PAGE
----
My wife and I had a pretty good pizza at Coal Vines back in December. That place was so crowded in the evening that we left and came back for lunch the next day.

      I had a disappointing pizza at Cipollina here in Austin. They had a wood-burning oven. I don't know exactly who built it, but it had a "Modena" plaque on it. The crust was a very thin "cracker" type crust, which is not my favorite. Plus, the crust was very pale on the bottom, with only a few faint brown spots. They had a big pile of wood coals inside, but no flaming logs. Gotta get that heat up!

      The goat cheese, pesto, and prosciutto topping was very good, though.

      I made that version yesterday at my first pizza-bake to resounding applause.
      I'm building a Pompeii Oven in Austin, Texas. See my progress at:
      Il Forno Fumoso


      • #4
        Re: Taverna Pizzeria and Risotteria - Dallas

        You have joined that exclusive group of people who make better pizza at home than any restaurant they can drive to. That's pretty good. Congratulations.

        There are two commercial oven producers in Modena (believe it or not), and the one you describe isn't the one we sell (of course our oven is better ). But your point is exactly right. You can have the best oven in the world, and if you don't use it correctly (and make great dough and use great ingredients), you aren't going to make a great pizza.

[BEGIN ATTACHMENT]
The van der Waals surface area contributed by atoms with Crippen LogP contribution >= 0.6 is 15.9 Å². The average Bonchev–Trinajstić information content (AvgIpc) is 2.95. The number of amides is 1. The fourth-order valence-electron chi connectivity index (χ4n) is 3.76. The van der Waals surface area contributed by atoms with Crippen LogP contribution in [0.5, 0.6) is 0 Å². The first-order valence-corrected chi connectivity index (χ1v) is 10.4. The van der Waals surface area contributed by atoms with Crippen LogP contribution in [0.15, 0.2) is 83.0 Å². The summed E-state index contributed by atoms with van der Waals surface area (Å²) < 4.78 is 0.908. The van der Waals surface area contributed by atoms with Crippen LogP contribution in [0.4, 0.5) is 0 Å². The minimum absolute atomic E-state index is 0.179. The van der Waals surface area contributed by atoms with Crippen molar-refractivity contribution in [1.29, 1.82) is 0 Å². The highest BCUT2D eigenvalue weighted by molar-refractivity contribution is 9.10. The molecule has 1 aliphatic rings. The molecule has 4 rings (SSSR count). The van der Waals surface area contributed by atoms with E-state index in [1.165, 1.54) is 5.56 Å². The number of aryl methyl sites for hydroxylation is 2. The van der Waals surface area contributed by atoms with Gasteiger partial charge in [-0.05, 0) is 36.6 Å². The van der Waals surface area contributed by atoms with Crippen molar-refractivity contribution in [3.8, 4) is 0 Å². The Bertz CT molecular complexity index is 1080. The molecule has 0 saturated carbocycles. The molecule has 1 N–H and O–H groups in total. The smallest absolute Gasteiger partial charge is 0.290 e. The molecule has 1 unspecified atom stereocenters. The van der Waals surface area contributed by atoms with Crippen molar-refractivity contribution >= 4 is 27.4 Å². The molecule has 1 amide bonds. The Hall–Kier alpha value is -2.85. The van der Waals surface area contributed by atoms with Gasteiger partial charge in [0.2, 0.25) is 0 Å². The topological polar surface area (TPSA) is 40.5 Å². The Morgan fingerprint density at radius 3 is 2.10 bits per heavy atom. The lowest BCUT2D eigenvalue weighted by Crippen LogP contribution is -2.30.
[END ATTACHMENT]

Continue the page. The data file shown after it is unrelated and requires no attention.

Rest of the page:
Which reminds me of a story. Our pizza oven tool producer was at Pizza Expo in Las Vegas last week. They had an Italian-made deck oven and an Italian pizzaiolo making pizza in their booth, and they were just down the isle from a large U.S.-made dome oven company that was also making pizza. Everyone said that the pizza made in their booth was vastly better than the pizza coming from the gas-fired dome oven, and that people would take one bite of the other pizza, dump it, and come back to the Italian pizzaiolo's booth. It's not only a good story, it supports my point.

        Pizza Ovens
        Outdoor Fireplaces


        • #5
          Re: Taverna Pizzeria and Risotteria - Dallas

          The only drawback is that I'm going to have to work harder and harder to improve my pizza! I'll be calling for some Caputo 00 in time.
          I'm building a Pompeii Oven in Austin, Texas. See my progress at:
          Il Forno Fumoso


          • #6
            Re: Taverna Pizzeria and Risotteria - Dallas

            If you find yourself in Dallas again, go to Campania in West Village and ask to meet Maurizio Primo. He is the GM and grew up in Naples. Tell him you want the "pizza that Maurizio and Jay eat every day"...it is a simple pie with a great thin crust (made with caputo), san marzano tomatoes, buff mozz (imported from italy), parmesan, and EVOO. I recommend it all the time and warn people that the buff makes it a bit "soupy"...but it is just awesome. No wood ovens, but the pizza still turns out pretty good.

            Tell him Jay sent you - and if I'm there we'll get some Vacca Rossa parmesan going too!!

            I really like Coal Vines as well...good sausage/pepper pizza. Go on Sundays for Brunch...they have good French Toast. And it's usually not crowded because the "in" crowd hasn't rolled out of bed from the night before.